Tuesday, May 17, 2022

casual outings

Both these were whims that I wasn't sure would be worth the trouble of going to them, but they both turned out to be enjoyable and worth that effort.

1. Coastside Community Orchestra. I'd known there was a volunteer orchestra out on the (relatively) isolated coast side of San Mateo County, but I'd never found a concert listing until they advertised in the New Millennium program book last week. So I decided to try it out, maybe consider reviewing it at some future time.
Concertmaster (Elizabeth Ingber) soloed in Mozart's Violin Concerto No. 4. A little short of professional level in intonation and dexterity but otherwise extremely impressive. Back in the first violin seat, she tried gallantly to lead her section in Schubert's Symphony No. 5, but the rest of this group is in the lower tier of ability of volunteer orchestras that do real concerts. Conductor Robert Smith is a little old man with a very odd beat: wobbles like mad during fast movements, but it's not an ailment because he doesn't do it in slow movements.
Somewhat better playing (no squawks) from a wind ensemble in the Petite Suite Gauloise by Theodore Gouvy, a 19C French composer unfamiliar to me. Players included my old friend James L. on clarinet (temporary, to fill a vacancy, he said). Good ensemble work from both composer and performers, lively writing resembling Gounod's wind symphony (which they played last time, they told me) with odd long pauses in the first movement, which other conductor Sara Lomax told me she milked for effect.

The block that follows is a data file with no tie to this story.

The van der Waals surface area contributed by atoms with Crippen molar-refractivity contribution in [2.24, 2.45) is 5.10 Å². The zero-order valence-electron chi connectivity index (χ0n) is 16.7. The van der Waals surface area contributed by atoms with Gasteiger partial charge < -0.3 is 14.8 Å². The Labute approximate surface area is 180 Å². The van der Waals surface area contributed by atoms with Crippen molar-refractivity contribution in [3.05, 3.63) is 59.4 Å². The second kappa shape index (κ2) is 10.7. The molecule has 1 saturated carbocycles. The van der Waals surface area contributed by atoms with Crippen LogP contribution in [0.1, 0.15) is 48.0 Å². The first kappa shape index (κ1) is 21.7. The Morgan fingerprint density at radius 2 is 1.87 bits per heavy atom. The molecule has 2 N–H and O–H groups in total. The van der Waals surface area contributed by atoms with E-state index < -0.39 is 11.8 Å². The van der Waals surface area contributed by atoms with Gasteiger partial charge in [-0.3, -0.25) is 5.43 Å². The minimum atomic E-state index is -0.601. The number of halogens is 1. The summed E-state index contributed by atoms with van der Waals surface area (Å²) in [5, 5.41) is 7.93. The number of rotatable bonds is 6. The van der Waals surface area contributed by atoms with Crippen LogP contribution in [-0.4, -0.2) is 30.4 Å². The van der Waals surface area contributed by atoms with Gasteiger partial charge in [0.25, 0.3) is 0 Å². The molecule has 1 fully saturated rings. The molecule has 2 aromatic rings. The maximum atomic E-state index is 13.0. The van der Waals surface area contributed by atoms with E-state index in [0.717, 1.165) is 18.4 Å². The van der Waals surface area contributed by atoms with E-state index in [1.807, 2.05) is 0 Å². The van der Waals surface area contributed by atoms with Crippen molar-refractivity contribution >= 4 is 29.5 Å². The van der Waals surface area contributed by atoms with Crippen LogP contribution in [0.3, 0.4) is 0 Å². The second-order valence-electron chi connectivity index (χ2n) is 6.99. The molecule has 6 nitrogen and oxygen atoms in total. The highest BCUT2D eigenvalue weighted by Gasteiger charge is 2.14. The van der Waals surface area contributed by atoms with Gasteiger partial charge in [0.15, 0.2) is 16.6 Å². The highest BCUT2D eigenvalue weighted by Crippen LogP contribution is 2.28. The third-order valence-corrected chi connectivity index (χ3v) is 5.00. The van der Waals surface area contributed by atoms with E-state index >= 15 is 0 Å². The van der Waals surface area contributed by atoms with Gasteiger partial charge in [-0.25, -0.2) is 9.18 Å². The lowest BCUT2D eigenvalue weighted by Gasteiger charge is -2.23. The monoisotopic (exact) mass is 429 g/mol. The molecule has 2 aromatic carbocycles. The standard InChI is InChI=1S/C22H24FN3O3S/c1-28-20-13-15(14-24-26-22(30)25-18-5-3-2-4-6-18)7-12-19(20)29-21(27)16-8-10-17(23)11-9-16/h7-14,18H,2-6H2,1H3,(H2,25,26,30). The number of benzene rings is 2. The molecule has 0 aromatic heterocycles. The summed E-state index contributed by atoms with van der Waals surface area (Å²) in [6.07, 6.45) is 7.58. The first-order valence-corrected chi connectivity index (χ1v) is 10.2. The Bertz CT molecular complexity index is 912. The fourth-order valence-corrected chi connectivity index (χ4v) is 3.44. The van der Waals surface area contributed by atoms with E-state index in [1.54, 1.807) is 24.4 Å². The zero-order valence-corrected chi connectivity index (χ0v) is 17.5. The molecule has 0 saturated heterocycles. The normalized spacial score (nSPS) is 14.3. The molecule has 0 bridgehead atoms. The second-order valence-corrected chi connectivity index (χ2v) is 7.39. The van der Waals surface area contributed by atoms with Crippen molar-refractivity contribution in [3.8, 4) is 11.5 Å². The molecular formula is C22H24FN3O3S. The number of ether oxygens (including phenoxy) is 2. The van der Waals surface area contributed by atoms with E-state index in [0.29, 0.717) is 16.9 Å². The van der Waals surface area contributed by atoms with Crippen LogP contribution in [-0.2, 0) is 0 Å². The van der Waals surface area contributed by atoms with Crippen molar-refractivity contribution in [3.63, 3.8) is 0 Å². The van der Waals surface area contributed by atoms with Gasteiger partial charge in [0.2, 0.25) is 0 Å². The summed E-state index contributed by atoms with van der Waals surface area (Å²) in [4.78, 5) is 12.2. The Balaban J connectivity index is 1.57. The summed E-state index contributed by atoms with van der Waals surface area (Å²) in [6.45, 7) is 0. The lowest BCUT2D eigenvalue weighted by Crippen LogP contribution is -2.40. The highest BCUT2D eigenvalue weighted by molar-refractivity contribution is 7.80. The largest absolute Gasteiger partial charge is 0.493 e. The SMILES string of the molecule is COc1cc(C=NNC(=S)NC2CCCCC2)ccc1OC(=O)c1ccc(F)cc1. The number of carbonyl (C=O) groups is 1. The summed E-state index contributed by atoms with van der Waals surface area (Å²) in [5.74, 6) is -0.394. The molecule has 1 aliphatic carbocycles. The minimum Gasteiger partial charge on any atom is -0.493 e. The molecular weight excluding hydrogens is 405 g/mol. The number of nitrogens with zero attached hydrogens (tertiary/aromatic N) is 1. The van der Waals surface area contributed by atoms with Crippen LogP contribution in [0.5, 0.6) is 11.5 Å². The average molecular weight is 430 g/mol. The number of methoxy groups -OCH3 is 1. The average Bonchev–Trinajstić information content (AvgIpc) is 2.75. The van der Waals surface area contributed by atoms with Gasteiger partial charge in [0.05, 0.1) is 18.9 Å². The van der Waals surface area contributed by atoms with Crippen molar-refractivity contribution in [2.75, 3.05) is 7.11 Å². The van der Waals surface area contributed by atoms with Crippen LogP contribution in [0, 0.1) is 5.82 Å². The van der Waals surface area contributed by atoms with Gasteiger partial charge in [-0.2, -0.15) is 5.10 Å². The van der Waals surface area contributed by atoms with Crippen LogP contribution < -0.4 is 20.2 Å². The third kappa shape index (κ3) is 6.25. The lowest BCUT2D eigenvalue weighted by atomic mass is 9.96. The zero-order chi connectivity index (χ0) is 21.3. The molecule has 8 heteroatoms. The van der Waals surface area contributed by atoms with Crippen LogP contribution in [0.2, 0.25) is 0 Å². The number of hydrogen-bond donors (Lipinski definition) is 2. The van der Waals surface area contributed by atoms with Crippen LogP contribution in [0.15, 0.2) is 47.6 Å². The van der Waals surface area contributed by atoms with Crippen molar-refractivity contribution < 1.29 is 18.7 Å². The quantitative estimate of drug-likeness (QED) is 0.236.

2. Silicon Valley Shakespeare. Began its season with a free Midsummer Night's Dream in the beer garden patio of the market on San Pedro in downtown San Jose. None of the bugs of their usual venue up in a mountain park. Exceedingly informal. Players in street clothes; Peter Quince, dressed as a college cheerleader, carried but didn't much use an acoustic loudhailer. Other than that: three folding chairs, a robe and donkey-ear knit cap for Bottom after his transformation, and the flower with the magic potion completed the list of costumes and props. No memorization; everyone carried scripts and sometimes alluded to this. ("Turn page!") Audience was encouraged to shout along and chug beer every time a character said the word "O" which they do a lot. The one dog in the audience participated in this enthusiastically.
Despite all this, and the terrible acoustics in a noisy environment which meant that half the dialogue was hard to make out, it was a good performance, lively and involving and quick (90 minutes, no intermission, moderate cuts). Lovers were not sappy, mechanicals not knockabout, fairies not imperious.

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